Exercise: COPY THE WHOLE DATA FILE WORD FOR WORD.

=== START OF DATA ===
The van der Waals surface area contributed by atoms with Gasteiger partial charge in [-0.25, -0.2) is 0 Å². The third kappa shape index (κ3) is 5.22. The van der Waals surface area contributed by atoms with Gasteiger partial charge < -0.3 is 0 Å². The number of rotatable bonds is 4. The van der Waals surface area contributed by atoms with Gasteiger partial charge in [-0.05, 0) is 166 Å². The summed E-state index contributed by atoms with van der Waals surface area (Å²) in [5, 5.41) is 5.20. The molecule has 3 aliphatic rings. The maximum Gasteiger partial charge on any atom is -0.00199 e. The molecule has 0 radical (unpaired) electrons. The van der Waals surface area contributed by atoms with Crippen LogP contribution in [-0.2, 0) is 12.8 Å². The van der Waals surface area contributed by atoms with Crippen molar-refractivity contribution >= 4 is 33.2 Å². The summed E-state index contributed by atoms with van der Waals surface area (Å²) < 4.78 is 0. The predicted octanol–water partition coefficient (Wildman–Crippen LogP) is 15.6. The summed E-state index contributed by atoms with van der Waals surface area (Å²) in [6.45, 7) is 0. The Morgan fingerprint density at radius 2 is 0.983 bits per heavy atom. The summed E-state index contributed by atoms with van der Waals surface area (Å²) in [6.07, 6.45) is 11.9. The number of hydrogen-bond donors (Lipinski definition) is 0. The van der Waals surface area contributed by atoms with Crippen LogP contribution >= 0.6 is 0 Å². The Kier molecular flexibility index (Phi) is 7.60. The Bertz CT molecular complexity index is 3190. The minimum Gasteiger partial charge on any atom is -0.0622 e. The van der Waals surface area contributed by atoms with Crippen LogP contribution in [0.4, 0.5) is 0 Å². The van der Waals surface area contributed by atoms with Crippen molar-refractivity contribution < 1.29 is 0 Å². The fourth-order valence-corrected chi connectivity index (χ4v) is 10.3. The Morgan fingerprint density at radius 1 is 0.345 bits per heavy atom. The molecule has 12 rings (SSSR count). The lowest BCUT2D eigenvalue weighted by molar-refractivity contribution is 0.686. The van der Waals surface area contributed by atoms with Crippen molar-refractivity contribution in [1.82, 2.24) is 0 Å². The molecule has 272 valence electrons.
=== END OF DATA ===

The van der Waals surface area contributed by atoms with Gasteiger partial charge in [-0.25, -0.2) is 0 Å². The third kappa shape index (κ3) is 5.22. The van der Waals surface area contributed by atoms with Gasteiger partial charge < -0.3 is 0 Å². The number of rotatable bonds is 4. The van der Waals surface area contributed by atoms with Gasteiger partial charge in [-0.05, 0) is 166 Å². The summed E-state index contributed by atoms with van der Waals surface area (Å²) in [5, 5.41) is 5.20. The molecule has 3 aliphatic rings. The maximum Gasteiger partial charge on any atom is -0.00199 e. The molecule has 0 radical (unpaired) electrons. The van der Waals surface area contributed by atoms with Crippen LogP contribution in [-0.2, 0) is 12.8 Å². The van der Waals surface area contributed by atoms with Crippen molar-refractivity contribution >= 4 is 33.2 Å². The summed E-state index contributed by atoms with van der Waals surface area (Å²) < 4.78 is 0. The predicted octanol–water partition coefficient (Wildman–Crippen LogP) is 15.6. The summed E-state index contributed by atoms with van der Waals surface area (Å²) in [6.45, 7) is 0. The Morgan fingerprint density at radius 2 is 0.983 bits per heavy atom. The summed E-state index contributed by atoms with van der Waals surface area (Å²) in [6.07, 6.45) is 11.9. The number of hydrogen-bond donors (Lipinski definition) is 0. The van der Waals surface area contributed by atoms with Crippen LogP contribution >= 0.6 is 0 Å². The Kier molecular flexibility index (Phi) is 7.60. The Bertz CT molecular complexity index is 3190. The minimum Gasteiger partial charge on any atom is -0.0622 e. The van der Waals surface area contributed by atoms with Crippen LogP contribution in [0.4, 0.5) is 0 Å². The van der Waals surface area contributed by atoms with Crippen molar-refractivity contribution < 1.29 is 0 Å². The fourth-order valence-corrected chi connectivity index (χ4v) is 10.3. The Morgan fingerprint density at radius 1 is 0.345 bits per heavy atom. The molecule has 12 rings (SSSR count). The lowest BCUT2D eigenvalue weighted by molar-refractivity contribution is 0.686. The van der Waals surface area contributed by atoms with Crippen molar-refractivity contribution in [1.82, 2.24) is 0 Å². The molecule has 272 valence electrons.